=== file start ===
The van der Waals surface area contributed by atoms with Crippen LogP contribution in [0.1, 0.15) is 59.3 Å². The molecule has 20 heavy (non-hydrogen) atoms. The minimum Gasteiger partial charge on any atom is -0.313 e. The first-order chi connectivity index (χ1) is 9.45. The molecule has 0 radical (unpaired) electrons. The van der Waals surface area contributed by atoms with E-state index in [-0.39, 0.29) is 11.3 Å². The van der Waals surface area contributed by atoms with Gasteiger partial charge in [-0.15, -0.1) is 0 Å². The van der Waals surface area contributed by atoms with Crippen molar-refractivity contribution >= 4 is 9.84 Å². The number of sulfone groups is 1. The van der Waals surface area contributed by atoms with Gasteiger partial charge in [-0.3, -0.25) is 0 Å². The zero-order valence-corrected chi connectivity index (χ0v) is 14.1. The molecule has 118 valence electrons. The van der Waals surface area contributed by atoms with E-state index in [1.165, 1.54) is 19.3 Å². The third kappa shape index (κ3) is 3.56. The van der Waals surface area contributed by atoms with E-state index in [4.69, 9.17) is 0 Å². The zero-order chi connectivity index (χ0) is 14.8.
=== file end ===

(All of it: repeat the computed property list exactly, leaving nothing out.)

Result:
The van der Waals surface area contributed by atoms with Crippen LogP contribution in [0.1, 0.15) is 59.3 Å². The molecule has 20 heavy (non-hydrogen) atoms. The minimum Gasteiger partial charge on any atom is -0.313 e. The first-order chi connectivity index (χ1) is 9.45. The molecule has 0 radical (unpaired) electrons. The van der Waals surface area contributed by atoms with E-state index in [-0.39, 0.29) is 11.3 Å². The van der Waals surface area contributed by atoms with Gasteiger partial charge in [-0.15, -0.1) is 0 Å². The van der Waals surface area contributed by atoms with Crippen molar-refractivity contribution >= 4 is 9.84 Å². The number of sulfone groups is 1. The van der Waals surface area contributed by atoms with Gasteiger partial charge in [-0.3, -0.25) is 0 Å². The zero-order valence-corrected chi connectivity index (χ0v) is 14.1. The molecule has 118 valence electrons. The van der Waals surface area contributed by atoms with E-state index in [1.165, 1.54) is 19.3 Å². The third kappa shape index (κ3) is 3.56. The van der Waals surface area contributed by atoms with E-state index in [4.69, 9.17) is 0 Å². The zero-order chi connectivity index (χ0) is 14.8.